Why was their not a navigation station?

Discussion in 'Voyager' started by SignGuyHPW, Oct 25, 2013.

  1. CorporalCaptain

    CorporalCaptain Admiral Admiral

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    I'm surprised no one's made a joke yet about not having a nav station being why Voyager got lost in the Delta Quadrant. Or, they could've gotten home faster, if only they'd had a nav station! ;)
     
  2. Christopher

    Christopher Writer Admiral

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    ^Perhaps it's because by the time VGR came along, we'd had seven years to get used to helm and navigation being combined in the conn station.
     
  3. Melakon

    Melakon Admiral Admiral

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    I know you've presented this theory before, and it's starting to make a bit of sense to me now. Roddenberry was an aircraft pilot, and in WWII ships of the type he flew had a separate navigator's station. As technology advanced, navigation duties were eventually handled by computer on larger craft like 747s.

    So perhaps during early starship development, those same advanced navigation systems were adapted to the NX class. By the time of NCC-1701, they realized they needed the separate navigator station again.
     
  4. Christopher

    Christopher Writer Admiral

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    In my novel Enterprise: Rise of the Federation: A Choice of Futures, I do offer an explanation for the addition of a dedicated navigator's station in later ship designs. IIRC, it was so that ships would be able to rely on ongoing, real-time updating of object tracking and navigational data rather than relying on pre-existing maps that might be rendered obsolete by changing conditions. So basically, where NX-01 was constantly relying on "the Vulcan star charts," later ships had navigators whose job it was to maintain and update the charts on a continuous basis, based on things like sensor data and up-to-the-minute status reports from other ships and stations.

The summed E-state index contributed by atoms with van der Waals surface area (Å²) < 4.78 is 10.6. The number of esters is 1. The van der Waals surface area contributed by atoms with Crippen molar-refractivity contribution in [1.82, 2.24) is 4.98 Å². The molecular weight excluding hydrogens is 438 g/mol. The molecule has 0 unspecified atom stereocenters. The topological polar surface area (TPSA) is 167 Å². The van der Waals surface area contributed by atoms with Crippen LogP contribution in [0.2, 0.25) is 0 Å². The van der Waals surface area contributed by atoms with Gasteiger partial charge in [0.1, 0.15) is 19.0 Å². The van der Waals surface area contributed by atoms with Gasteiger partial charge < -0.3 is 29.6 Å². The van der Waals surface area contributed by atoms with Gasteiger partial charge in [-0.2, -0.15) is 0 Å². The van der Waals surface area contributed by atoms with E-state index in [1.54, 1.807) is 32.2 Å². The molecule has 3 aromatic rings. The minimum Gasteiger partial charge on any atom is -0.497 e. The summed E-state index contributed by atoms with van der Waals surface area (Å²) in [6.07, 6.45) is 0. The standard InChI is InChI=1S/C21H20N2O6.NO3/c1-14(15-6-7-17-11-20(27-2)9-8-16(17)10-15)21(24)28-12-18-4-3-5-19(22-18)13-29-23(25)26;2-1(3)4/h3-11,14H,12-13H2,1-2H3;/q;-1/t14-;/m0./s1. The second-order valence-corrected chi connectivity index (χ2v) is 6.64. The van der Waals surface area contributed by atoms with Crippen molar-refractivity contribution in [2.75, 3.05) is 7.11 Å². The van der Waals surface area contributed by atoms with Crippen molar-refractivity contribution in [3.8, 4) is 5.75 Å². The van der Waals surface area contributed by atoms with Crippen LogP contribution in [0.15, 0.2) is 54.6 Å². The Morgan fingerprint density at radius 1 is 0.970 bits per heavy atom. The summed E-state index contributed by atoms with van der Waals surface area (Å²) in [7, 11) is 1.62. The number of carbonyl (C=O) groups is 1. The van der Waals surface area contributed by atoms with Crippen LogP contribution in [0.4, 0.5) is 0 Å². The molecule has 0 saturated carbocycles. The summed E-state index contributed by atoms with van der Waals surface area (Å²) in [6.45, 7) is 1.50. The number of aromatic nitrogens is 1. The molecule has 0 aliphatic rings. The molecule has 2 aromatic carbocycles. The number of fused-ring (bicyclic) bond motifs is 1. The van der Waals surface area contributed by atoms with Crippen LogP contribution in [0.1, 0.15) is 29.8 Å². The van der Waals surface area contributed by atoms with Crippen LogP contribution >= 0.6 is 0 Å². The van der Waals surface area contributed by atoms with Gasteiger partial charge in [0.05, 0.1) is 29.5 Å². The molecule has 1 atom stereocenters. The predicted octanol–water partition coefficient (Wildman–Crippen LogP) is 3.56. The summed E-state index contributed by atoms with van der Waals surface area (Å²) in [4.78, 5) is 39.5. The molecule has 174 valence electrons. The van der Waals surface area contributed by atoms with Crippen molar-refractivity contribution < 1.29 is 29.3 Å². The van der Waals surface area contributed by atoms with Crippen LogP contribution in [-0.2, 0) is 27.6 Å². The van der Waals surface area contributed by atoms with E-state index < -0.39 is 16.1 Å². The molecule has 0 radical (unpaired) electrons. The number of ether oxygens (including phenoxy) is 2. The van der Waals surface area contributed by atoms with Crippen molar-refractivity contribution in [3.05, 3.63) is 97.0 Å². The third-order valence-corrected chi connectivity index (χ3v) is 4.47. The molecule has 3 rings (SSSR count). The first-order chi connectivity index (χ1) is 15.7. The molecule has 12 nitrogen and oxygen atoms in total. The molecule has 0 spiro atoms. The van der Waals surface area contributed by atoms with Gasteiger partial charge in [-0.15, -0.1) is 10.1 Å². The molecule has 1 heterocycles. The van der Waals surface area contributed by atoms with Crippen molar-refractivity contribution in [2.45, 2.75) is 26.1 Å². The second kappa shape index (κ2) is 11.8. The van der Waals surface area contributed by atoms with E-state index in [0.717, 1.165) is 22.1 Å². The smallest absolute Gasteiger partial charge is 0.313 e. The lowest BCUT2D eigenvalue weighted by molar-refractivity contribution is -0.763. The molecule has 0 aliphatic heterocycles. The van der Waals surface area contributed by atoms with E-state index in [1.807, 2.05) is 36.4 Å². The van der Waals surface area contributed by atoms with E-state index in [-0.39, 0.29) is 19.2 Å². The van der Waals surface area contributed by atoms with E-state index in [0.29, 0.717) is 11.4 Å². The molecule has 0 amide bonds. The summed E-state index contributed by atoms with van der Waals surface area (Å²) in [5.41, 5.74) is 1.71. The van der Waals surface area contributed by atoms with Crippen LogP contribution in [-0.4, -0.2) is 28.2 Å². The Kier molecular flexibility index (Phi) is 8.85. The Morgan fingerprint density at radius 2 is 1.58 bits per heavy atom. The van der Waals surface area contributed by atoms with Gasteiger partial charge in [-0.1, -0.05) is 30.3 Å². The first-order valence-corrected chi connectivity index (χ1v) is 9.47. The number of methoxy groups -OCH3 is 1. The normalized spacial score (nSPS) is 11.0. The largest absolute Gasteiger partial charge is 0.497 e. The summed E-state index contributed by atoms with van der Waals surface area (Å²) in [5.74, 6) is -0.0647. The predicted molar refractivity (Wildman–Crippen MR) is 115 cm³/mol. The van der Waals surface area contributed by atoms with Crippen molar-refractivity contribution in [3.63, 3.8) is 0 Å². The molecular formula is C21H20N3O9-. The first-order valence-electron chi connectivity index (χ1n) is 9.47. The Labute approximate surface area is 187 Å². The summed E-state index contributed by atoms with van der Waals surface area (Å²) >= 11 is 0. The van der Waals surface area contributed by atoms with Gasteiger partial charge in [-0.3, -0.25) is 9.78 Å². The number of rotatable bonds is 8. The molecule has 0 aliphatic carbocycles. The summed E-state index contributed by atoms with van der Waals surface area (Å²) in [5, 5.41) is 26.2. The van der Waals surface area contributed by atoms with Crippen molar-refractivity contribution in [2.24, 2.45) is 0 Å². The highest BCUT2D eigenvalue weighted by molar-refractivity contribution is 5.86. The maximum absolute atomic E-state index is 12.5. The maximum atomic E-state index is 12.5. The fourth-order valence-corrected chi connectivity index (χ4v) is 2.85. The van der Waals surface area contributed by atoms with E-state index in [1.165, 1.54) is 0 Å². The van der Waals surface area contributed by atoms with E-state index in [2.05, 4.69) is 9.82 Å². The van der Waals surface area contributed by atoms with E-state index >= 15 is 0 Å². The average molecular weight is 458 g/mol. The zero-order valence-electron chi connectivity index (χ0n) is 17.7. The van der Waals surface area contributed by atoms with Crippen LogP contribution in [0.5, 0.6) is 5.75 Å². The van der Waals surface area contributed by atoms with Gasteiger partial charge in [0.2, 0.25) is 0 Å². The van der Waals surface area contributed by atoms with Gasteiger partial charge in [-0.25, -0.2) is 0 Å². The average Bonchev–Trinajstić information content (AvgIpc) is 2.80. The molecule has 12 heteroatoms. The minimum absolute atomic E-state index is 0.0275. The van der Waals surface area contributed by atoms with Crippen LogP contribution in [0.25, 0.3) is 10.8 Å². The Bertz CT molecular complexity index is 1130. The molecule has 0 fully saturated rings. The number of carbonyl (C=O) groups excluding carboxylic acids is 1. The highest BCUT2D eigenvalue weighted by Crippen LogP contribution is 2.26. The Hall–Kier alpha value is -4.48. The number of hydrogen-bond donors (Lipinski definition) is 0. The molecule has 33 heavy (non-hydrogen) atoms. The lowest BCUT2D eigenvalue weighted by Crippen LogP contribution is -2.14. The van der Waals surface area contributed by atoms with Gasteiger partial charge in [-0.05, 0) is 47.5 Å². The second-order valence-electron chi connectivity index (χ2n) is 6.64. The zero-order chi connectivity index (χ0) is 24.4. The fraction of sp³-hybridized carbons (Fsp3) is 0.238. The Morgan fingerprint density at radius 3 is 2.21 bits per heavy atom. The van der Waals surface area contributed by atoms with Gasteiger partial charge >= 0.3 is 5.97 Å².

5. teacake

    teacake Fleet Admiral Admiral

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    Double the silence. Double the pecs!
     
  6. CorporalCaptain

    CorporalCaptain Admiral Admiral

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    The helm console on Voyager's bridge is fairly wide, in comparison both with the other consoles on the Voyager bridge and with the helm console the Enterprise-D bridge. Tom often rolled his chair around the console to press buttons for special purposes.

    I thought that both of those factors indicated the need for two people to be sitting at the console, for Tom to have a copilot, especially during combat. I don't recall whether there were times when Tom did have a copilot.
     
  7. Melakon

    Melakon Admiral Admiral

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    Tom's a hands-on, touchy-feely type of guy. See the Delta Flyer's controls and the Delaney Sisters.
     
  8. Christopher

    Christopher Writer Admiral

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    No, if that had been the case, we would've seen Stadi with a copilot/navigator before the ship's abduction, when it was fully staffed. But we didn't. And the console was designed with a track for the seat to slide on, something that wouldn't have been needed if there were meant to be two people side by side. It was always meant to be a one-man console. Note that NX-01's helm also had a seat that slid back and forth on a track. It's probably just something the show's designers put in to make the operation of the helm look more dynamic.